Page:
Trump and His Businesses Sue Democrats to Hide Accounting Records

WASHINGTON — President Trump and his businesses, seeking to brush back congressional investigators, sued the chairman of the House Oversight and Reform Committee on Monday to try to quash a congressional subpoena for their financial records.

The lawsuit, filed in Federal District Court here, argued that the committee’s chairman, Representative Elijah E. Cummings, Democrat of Maryland, had no legitimate legislative reason to subpoena an accounting company tied to the president, so his subpoena should be deemed invalid and unenforceable.

“The Democratic Party, with its newfound control of the U.S. House of Representatives, has declared all-out political war against President Donald J. Trump,” lawyers for the plaintiffs wrote in their complaint. “Subpoenas are their weapon of choice.”

The suit also seeks a court order blocking the accounting company, Mazars USA, from handing over the information, which it says would “expose plaintiffs’ confidential information.”

The suit, which is almost certain to face a stiff challenge in court, mirrors other efforts in recent weeks by personal lawyers for Mr. Trump and his businesses to block the Democratic-controlled House from gaining access to Mr. Trump’s finances. In each case, the lawyers have used vivid terms to paint Democrats as politically craven, out to abuse the powers of their office only to embarrass Mr. Trump politically.

If nothing else, the suits and countersuits could delay the release of the documents sought by Democrats.

“With this subpoena, the Oversight Committee is instead assuming the powers of the Department of Justice, investigating (dubious and partisan) allegations of illegal conduct by private individuals outside of government,” the lawyers wrote. “Its goal is to expose plaintiffs’ private financial information for the sake of exposure, with the hope that it will turn up something that Democrats can use as a political tool against the president now and in the 2020 election.”

Mr. Trump and his businesses were not party to the Democratic subpoena, which was sent to Mazars earlier this month seeking financial records and communications related to Mr. Trump and his businesses after Michael D. Cohen, Mr. Trump’s longtime fixer, told the Oversight Committee that his former boss had intentionally misrepresented his assets and liabilities to suit his needs. Inflating the value of assets would help the Trump Organization secure loans. Deflating the value of assets would minimize tax liability.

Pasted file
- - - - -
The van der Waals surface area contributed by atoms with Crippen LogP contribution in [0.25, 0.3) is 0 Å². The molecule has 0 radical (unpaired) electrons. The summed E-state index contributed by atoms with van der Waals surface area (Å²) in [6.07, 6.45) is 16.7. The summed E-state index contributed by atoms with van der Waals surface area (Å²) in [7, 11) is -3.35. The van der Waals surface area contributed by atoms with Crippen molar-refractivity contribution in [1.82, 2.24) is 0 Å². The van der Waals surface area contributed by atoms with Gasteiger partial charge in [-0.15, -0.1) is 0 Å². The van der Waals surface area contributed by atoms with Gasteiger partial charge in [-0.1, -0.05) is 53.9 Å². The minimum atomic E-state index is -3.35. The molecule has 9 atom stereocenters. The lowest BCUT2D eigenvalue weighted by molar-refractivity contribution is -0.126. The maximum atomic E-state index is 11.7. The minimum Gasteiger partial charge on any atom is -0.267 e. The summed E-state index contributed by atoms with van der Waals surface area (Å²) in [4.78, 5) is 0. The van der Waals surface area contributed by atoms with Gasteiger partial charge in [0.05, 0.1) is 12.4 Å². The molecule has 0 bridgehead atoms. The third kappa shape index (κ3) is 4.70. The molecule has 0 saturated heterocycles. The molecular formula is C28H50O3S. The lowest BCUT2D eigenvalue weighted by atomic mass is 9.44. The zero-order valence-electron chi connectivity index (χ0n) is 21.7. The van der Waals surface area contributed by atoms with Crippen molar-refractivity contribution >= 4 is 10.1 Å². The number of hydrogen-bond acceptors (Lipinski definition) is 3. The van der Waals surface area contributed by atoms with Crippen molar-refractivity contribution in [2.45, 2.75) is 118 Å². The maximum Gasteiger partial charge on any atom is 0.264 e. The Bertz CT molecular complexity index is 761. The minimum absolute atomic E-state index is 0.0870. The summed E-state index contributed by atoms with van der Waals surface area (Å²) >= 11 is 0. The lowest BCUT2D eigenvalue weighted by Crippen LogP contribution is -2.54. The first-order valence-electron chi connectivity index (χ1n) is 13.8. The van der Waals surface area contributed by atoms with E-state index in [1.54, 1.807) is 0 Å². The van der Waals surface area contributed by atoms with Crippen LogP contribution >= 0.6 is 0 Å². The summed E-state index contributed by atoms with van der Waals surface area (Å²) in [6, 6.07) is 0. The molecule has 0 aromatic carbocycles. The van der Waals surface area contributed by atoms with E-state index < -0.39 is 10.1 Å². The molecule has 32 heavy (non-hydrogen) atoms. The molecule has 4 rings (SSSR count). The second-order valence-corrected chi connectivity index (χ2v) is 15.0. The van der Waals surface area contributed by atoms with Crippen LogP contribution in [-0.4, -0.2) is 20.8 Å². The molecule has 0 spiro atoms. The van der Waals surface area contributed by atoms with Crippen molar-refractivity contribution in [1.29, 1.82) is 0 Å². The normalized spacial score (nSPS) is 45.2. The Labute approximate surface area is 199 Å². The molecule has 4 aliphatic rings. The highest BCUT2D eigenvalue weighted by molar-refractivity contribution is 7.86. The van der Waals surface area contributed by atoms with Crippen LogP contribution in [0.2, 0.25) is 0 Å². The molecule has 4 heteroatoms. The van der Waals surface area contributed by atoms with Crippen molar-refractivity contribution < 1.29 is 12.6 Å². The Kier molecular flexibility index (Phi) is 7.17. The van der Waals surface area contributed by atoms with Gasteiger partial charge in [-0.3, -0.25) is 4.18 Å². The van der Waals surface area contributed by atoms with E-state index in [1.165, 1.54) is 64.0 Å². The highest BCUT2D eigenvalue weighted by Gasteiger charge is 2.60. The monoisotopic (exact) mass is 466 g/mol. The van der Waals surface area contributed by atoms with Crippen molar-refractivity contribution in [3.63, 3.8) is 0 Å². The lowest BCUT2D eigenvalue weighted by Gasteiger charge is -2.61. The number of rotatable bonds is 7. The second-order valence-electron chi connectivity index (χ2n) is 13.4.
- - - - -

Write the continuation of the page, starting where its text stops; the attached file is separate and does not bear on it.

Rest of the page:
“The committee has full authority to investigate whether the president may have engaged in illegal conduct before and during his tenure in office, to determine whether he has undisclosed conflicts of interest that may impair his ability to make impartial policy decisions, to assess whether he is complying with the emoluments clauses of the Constitution, and to review whether he has accurately reported his finances to the Office of Government Ethics and other federal entities,” Mr. Cummings wrote in a memo to members of his committee at the time.

The accounting company, which prepared financial statements for loan applications for Mr. Trump, had indicated to the chairman that it would comply with an earlier, voluntary request for that information only if he issued a subpoena.

“Mazars USA will respect the legal process and fully comply with its legal obligations,” the company said in a statement last week.

Spokeswomen for Mr. Cummings and Mazars did not immediately reply to a request seeking comment.

After the subpoena was issued, lawyers representing Mr. Trump in the congressional inquiries, William S. Consovoy and Stefan Passantino, made arguments similar to those laid out in the lawsuit directly to Mazars, urging the company not to comply. Republicans on the Oversight committee have made similar arguments.

Mr. Cummings is not the only Democratic chairman pursuing details of Mr. Trump’s long-obscured finances. The Intelligence and Financial Services committees have each issued subpoenas to other financial institutions, including Deutsche Bank, a longtime lender to Mr. Trump’s businesses.

And the House Ways and Means Committee has demanded six years of tax returns filed by Mr. Trump and his businesses. The committee has set a Tuesday deadline for the Internal Revenue Service to comply with the demand, filed not by subpoena but under a provision in the tax code that says the I.R.S. “shall” comply.